Conventionally, patients with IPN or patients with necrotizing pancreatitis having progressive clinical deterioration were treated surgically with complete removal of necrotic tissue. However, this invasive approach was associated with high morbidity and mortality rates.[6],[7] Minimally invasive treatment options such as percutaneous catheter drainage (PCD), endoscopic transluminal drainage/necrosectomy and minimally invasive surgical necrosectomy have shown to improve the outcome of intervention in acute necrotizing pancreatitis.[4],[8],[9],[10] Currently, the accepted invasive treatment for patients with necrotizing pancreatitis is the so-called “stepup” approach that involves an initial PCD followed by endoscopic or surgical or laparoscopic necrosectomy, if required.[4],[11] The choice of necrosectomy procedure is determined by the clinical condition of the patient, local expertise, anatomical position/content of necrosis, and the presence or absence of wall of the collection.[4],[12] To improve the results, it is usually recommended to delay the PCD or necrosectomy till the necrosis gets walled-off and more liquefied, a procedure that usually takes about 4 weeks.[3],[4],[13]

However, patients with IPN presenting in the 2nd or 3rd week of illness are a therapeutic challenge as the necrotic collection is not organized. In this situation, various treatment approaches like delaying intervention by giving antibiotics and supportive treatment or immediate PCD drainage followed by minimally invasive surgical necrosectomy or sinus tract necrosectomy or percutaneous endoscopic necrosectomy (PEN) have been reported.[14],[15],[16] Insertion of PCD helps in draining infected fluid and decreases pressure in the collection as well as controls sepsis and also helps in doing delayed necrosectomy. Along with these advantages, insertion of PCD could also give time for the collection to get encapsulated, and once a well-formed wall has developed, endoscopic transluminal drainage and necrosectomy could also be done for this walled-off pancreatic necrosis (WOPN). There is a paucity of data on this combined therapeutic approach of initial insertion of PCD in nonorganized IPN followed by endoscopic transluminal drainage and necrosectomy when the necrotic collection subsequently gets organized. In this study, we retrospectively analyzed the safety and efficacy of this combined approach of initial PCD in week 2–4 of illness in IPN followed by endoscopic transluminal drainage and necrosectomy.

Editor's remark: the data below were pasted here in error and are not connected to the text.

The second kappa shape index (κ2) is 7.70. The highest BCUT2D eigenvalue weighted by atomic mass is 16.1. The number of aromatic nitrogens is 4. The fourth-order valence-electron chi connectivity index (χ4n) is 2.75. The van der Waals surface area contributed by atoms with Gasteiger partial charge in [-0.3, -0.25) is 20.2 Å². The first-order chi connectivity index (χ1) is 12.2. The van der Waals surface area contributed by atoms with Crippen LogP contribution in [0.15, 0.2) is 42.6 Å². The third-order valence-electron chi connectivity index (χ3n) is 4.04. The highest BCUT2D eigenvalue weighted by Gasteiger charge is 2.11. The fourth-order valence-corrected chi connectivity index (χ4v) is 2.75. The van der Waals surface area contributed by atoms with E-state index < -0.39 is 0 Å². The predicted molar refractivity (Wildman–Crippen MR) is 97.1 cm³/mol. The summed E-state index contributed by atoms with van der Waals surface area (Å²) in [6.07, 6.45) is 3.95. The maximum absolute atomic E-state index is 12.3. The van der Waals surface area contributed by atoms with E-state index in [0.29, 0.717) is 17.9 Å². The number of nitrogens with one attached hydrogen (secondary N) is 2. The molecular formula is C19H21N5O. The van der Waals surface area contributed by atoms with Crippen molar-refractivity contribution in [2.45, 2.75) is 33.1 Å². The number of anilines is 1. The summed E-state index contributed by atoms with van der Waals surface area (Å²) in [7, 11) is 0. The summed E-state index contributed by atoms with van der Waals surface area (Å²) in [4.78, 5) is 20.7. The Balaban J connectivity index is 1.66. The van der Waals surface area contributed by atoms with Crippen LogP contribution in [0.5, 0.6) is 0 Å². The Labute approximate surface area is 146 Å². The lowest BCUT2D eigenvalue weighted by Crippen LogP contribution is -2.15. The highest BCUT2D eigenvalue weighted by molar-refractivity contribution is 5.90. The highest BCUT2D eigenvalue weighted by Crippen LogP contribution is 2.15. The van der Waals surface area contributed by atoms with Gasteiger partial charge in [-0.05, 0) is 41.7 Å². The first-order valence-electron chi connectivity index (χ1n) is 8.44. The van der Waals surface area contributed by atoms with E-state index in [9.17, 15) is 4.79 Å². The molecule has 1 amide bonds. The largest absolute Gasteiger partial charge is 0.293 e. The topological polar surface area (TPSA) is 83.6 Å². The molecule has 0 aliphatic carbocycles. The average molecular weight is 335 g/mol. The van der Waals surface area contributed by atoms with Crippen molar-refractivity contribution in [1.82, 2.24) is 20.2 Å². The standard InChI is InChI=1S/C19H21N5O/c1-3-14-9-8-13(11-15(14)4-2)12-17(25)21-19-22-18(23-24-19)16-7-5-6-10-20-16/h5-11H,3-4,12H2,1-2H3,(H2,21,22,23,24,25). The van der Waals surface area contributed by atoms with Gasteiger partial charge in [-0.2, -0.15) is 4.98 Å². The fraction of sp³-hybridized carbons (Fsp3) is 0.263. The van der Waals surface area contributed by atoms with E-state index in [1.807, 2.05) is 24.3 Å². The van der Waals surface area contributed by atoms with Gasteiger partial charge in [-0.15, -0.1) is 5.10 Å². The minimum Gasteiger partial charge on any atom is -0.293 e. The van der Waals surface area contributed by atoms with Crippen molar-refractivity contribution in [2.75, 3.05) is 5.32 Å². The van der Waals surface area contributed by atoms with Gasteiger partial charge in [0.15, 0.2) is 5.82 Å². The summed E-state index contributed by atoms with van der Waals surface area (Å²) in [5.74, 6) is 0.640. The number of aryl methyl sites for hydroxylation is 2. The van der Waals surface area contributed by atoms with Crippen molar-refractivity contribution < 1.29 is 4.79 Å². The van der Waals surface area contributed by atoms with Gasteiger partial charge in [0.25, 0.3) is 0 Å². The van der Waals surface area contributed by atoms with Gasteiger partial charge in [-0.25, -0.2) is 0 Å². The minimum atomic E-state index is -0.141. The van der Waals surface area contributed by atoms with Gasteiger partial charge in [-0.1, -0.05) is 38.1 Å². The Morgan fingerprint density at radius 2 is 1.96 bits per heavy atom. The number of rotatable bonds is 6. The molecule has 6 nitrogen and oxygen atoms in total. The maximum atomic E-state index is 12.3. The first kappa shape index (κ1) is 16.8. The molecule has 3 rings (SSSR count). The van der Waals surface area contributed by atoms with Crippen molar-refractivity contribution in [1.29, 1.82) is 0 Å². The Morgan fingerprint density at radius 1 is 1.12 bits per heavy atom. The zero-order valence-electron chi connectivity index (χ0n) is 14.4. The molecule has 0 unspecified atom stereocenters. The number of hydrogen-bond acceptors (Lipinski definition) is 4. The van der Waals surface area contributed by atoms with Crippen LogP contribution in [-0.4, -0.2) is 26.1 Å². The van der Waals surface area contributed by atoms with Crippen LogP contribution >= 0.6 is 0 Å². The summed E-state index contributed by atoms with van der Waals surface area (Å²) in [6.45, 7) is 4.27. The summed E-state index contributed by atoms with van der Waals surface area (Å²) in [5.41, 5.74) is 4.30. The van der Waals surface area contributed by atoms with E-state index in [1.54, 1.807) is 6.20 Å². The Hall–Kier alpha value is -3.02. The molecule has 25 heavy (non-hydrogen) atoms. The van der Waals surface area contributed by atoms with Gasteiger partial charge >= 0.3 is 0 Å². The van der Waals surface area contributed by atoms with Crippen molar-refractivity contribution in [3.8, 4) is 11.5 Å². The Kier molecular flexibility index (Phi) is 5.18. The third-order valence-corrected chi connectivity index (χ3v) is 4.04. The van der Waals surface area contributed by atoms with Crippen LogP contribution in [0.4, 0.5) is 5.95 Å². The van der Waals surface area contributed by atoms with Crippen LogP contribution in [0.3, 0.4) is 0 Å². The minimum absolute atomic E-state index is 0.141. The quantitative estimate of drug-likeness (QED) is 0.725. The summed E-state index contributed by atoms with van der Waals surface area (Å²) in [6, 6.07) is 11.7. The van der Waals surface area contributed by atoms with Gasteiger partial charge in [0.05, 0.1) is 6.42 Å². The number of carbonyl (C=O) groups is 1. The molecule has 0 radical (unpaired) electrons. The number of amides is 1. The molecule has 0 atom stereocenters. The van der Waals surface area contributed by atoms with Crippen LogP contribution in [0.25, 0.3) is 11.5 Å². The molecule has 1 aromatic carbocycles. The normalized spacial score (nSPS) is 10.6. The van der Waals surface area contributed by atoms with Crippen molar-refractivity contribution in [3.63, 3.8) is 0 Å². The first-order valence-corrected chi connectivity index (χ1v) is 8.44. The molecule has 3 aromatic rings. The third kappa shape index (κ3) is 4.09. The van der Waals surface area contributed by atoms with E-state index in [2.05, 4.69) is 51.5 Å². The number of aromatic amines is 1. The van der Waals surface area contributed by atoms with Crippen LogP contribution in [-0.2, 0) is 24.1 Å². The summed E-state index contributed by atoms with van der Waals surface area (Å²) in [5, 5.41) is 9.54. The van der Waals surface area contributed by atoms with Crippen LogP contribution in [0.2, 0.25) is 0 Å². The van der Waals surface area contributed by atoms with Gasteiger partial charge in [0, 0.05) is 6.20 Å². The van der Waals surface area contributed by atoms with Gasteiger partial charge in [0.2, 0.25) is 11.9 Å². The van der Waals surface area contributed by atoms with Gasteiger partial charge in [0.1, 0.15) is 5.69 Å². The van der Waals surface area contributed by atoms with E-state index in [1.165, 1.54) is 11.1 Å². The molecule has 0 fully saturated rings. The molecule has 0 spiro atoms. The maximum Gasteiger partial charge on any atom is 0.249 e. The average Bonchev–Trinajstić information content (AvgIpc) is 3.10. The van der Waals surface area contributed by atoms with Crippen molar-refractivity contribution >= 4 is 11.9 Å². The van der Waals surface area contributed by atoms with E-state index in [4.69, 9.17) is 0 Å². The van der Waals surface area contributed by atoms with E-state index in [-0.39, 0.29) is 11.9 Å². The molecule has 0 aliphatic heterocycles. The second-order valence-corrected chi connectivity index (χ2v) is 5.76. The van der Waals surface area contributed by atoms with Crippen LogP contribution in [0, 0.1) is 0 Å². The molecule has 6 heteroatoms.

Patients and Methods Top


A retrospective analysis of database of patients with acute necrotic collections (ANC) who underwent PCD followed by endoscopic transmural drainage/necrosectomy during last 5 years was done. All enrolled patients had been earlier diagnosed with acute necrotizing pancreatitis (ANP) based on revised Atlanta classification.[3] Informed consent was obtained from all the patients before the procedure.

All patients of ANP were initially managed medically with fluid resuscitation followed by nutritional support, and the co-existing organ failures were managed according to the standard treatment guidelines. The patients with suspected infected necrotic collections were initially treated with empirical intravenous antibiotics. Patients not responding in the form of persisting fever, leukocytosis, and worsening or new-onset organ failure or patients having gas in the collection on imaging were treated with image-guided PCD insertion into the collection. Further treatment was guided by clinical response and imaging findings. The percutaneous drainage was continued in patients showing clinical response and improvement.

Patients not responding in the form of persistence or recurrence of fever, elevated white blood cell counts, worsening, or new-onset organ failure along with inadequate drainage of the collection on imaging underwent the placement of additional catheters, repositioning, replacement, and upsizing of catheters or surgical necrosectomy after an interdisciplinary consultation with the pancreatic surgeon. Patients not responding beyond the 3rd week of illness underwent critical evaluation of the cross-sectional imaging to determine the formation of the wall around the necrotic collection. The patients with walled-off necrotic collection underwent further evaluation by EUS to confirm the formation of WOPN. These patients were further treated by endoscopic transluminal drainage and necrosectomy. The patients were divided into two groups: patients with central necrosis in whom PCD and endoscopic drainage were done in same collection and patients with combined central and peripheral necrosis where PCD was placed in peripheral necrosis, and endoscopic drainage was done in central necrosis.